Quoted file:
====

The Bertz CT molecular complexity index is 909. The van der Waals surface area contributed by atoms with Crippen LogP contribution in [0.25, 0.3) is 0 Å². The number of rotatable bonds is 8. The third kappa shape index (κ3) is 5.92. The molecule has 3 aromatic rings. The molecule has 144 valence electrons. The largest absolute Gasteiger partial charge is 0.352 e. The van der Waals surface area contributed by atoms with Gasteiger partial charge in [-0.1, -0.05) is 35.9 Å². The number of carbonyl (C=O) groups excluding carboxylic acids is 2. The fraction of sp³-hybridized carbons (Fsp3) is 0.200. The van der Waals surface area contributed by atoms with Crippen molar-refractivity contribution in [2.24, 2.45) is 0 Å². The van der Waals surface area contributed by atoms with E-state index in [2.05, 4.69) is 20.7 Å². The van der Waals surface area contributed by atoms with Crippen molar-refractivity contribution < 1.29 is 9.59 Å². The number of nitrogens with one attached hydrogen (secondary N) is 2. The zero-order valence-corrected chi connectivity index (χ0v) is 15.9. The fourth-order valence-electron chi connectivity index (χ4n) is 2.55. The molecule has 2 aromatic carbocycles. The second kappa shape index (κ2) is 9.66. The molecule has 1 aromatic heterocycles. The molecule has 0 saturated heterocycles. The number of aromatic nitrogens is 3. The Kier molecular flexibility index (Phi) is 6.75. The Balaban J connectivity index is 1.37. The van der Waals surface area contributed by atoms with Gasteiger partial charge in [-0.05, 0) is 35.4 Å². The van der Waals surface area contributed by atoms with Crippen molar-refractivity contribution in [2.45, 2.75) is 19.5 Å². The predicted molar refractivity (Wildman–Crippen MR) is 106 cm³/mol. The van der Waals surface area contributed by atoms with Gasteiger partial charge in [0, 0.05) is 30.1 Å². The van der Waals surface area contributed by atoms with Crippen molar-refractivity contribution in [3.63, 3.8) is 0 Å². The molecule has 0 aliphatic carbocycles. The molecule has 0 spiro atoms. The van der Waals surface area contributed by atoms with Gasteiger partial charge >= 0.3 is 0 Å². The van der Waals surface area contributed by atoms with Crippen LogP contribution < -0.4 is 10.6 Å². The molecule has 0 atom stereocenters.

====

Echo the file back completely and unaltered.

The Bertz CT molecular complexity index is 909. The van der Waals surface area contributed by atoms with Crippen LogP contribution in [0.25, 0.3) is 0 Å². The number of rotatable bonds is 8. The third kappa shape index (κ3) is 5.92. The molecule has 3 aromatic rings. The molecule has 144 valence electrons. The largest absolute Gasteiger partial charge is 0.352 e. The van der Waals surface area contributed by atoms with Gasteiger partial charge in [-0.1, -0.05) is 35.9 Å². The number of carbonyl (C=O) groups excluding carboxylic acids is 2. The fraction of sp³-hybridized carbons (Fsp3) is 0.200. The van der Waals surface area contributed by atoms with Crippen molar-refractivity contribution in [2.24, 2.45) is 0 Å². The van der Waals surface area contributed by atoms with E-state index in [2.05, 4.69) is 20.7 Å². The van der Waals surface area contributed by atoms with Crippen molar-refractivity contribution < 1.29 is 9.59 Å². The number of nitrogens with one attached hydrogen (secondary N) is 2. The zero-order valence-corrected chi connectivity index (χ0v) is 15.9. The fourth-order valence-electron chi connectivity index (χ4n) is 2.55. The molecule has 2 aromatic carbocycles. The second kappa shape index (κ2) is 9.66. The molecule has 1 aromatic heterocycles. The molecule has 0 saturated heterocycles. The number of aromatic nitrogens is 3. The Kier molecular flexibility index (Phi) is 6.75. The Balaban J connectivity index is 1.37. The van der Waals surface area contributed by atoms with Gasteiger partial charge in [-0.05, 0) is 35.4 Å². The van der Waals surface area contributed by atoms with Crippen molar-refractivity contribution in [2.45, 2.75) is 19.5 Å². The predicted molar refractivity (Wildman–Crippen MR) is 106 cm³/mol. The van der Waals surface area contributed by atoms with Gasteiger partial charge in [0, 0.05) is 30.1 Å². The van der Waals surface area contributed by atoms with Crippen molar-refractivity contribution in [3.63, 3.8) is 0 Å². The molecule has 0 aliphatic carbocycles. The molecule has 0 spiro atoms. The van der Waals surface area contributed by atoms with Gasteiger partial charge >= 0.3 is 0 Å². The van der Waals surface area contributed by atoms with Crippen LogP contribution < -0.4 is 10.6 Å². The molecule has 0 atom stereocenters.